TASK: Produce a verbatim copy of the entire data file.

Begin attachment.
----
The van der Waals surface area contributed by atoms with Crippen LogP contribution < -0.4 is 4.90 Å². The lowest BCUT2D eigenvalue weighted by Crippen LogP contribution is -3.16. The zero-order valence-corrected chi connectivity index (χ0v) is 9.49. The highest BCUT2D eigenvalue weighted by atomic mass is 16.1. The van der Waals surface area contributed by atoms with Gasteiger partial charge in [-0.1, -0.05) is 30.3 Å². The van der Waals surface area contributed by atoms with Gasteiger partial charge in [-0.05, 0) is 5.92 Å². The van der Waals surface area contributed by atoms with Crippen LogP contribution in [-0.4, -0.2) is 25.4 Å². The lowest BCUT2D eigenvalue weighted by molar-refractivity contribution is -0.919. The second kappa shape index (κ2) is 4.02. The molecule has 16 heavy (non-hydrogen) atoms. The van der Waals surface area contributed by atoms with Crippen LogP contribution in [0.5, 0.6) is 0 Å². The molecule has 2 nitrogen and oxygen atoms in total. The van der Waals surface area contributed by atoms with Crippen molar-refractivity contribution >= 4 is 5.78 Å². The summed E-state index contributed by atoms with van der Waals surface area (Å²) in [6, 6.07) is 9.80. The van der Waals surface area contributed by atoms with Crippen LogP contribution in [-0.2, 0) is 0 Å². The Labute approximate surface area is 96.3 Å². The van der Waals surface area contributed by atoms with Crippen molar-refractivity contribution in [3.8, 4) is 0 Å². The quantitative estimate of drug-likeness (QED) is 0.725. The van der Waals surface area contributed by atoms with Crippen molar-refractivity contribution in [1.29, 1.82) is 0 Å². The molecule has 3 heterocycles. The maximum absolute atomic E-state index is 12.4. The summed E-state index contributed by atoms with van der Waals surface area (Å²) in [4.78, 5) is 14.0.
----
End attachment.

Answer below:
The van der Waals surface area contributed by atoms with Crippen LogP contribution < -0.4 is 4.90 Å². The lowest BCUT2D eigenvalue weighted by Crippen LogP contribution is -3.16. The zero-order valence-corrected chi connectivity index (χ0v) is 9.49. The highest BCUT2D eigenvalue weighted by atomic mass is 16.1. The van der Waals surface area contributed by atoms with Gasteiger partial charge in [-0.1, -0.05) is 30.3 Å². The van der Waals surface area contributed by atoms with Gasteiger partial charge in [-0.05, 0) is 5.92 Å². The van der Waals surface area contributed by atoms with Crippen LogP contribution in [-0.4, -0.2) is 25.4 Å². The lowest BCUT2D eigenvalue weighted by molar-refractivity contribution is -0.919. The second kappa shape index (κ2) is 4.02. The molecule has 16 heavy (non-hydrogen) atoms. The van der Waals surface area contributed by atoms with Crippen LogP contribution in [0.5, 0.6) is 0 Å². The molecule has 2 nitrogen and oxygen atoms in total. The van der Waals surface area contributed by atoms with Crippen molar-refractivity contribution >= 4 is 5.78 Å². The summed E-state index contributed by atoms with van der Waals surface area (Å²) in [6, 6.07) is 9.80. The van der Waals surface area contributed by atoms with Crippen LogP contribution in [-0.2, 0) is 0 Å². The Labute approximate surface area is 96.3 Å². The van der Waals surface area contributed by atoms with Crippen molar-refractivity contribution in [3.8, 4) is 0 Å². The quantitative estimate of drug-likeness (QED) is 0.725. The van der Waals surface area contributed by atoms with Crippen molar-refractivity contribution in [1.29, 1.82) is 0 Å². The molecule has 3 heterocycles. The maximum absolute atomic E-state index is 12.4. The summed E-state index contributed by atoms with van der Waals surface area (Å²) in [4.78, 5) is 14.0.